The Musical Project – The List

Updated with a few new musicals to represent George M. Cohan and the introduction of successful playwrights such as George S. Kaufman

PART TWO of a SERIES (Find Part 1 here)

Who else would run a musical library, I ask you?

(I mentioned in the last post that I would start with The Broadway Melody of 1929.  I’ve added a couple titles previous to that.)

This is not a complete list.  For a much more all-encompassing sense of the entire English language musical theatre canon, please visit The Guide to Musical Theatre, The Internet Broadway Database, and Musical Theatre  This list actually meshes nicely with my Alternative Movie List project, so I’m excited to see how it all turns out…when I turn 111, because that is probably how long this will take.

As I created this intense but not exhaustive list, something struck me;  I don’t know whether to be overwhelmed by the sheer amount of work produced by a very small group of composers and lyricists, or disconcerted that more productions from lesser known writers never make it to the Big White Way.  I guess I’m both.  But yikes that list is heavily white and male, isn’t it?  Yay Lynn Flaherty!  Also, if making this list has does nothing else, it has really opened my eyes to the quality of musical that remains Off-Broadway.  Floyd Collins, Martin Guerre, even some Sondheim never makes it to Broadway.  Sometimes that just indicates depth.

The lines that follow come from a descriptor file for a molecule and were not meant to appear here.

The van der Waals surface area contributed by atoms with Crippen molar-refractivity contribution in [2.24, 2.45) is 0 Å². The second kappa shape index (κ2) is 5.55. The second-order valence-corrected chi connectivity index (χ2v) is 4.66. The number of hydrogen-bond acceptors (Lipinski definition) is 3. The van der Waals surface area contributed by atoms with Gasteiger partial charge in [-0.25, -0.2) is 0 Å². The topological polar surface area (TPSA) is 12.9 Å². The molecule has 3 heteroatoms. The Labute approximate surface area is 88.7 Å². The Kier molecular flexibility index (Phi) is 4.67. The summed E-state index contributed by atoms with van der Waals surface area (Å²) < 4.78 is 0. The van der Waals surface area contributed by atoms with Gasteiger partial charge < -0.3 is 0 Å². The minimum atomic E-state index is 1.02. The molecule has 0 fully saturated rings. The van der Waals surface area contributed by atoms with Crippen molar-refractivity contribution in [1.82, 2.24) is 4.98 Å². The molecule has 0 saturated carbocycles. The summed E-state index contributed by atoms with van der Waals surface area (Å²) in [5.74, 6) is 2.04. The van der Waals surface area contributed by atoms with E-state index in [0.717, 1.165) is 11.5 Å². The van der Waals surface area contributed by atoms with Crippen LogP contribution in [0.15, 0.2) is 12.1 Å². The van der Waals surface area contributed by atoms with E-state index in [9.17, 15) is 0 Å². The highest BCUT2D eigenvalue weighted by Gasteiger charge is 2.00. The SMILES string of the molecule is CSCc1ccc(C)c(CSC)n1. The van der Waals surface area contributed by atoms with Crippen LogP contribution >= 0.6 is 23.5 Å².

What you won’t find:  Ragtime, Jersey Boys, The Music Man, Annie Get Your Gun, Les Miserables, Cats, Annie, The Boys from Syracuse, Camelot…  Why?  Because I’ve either seen them, been in them (sometimes more than once), or am very very familiar with them.  That said, if you see a screaming omission, please let me know.  I might have left it out on purpose, but then again, I might not have.  Also, in reference to the stage, this refers solely to the American stage – generally Broadway, New York as opposed to the West End.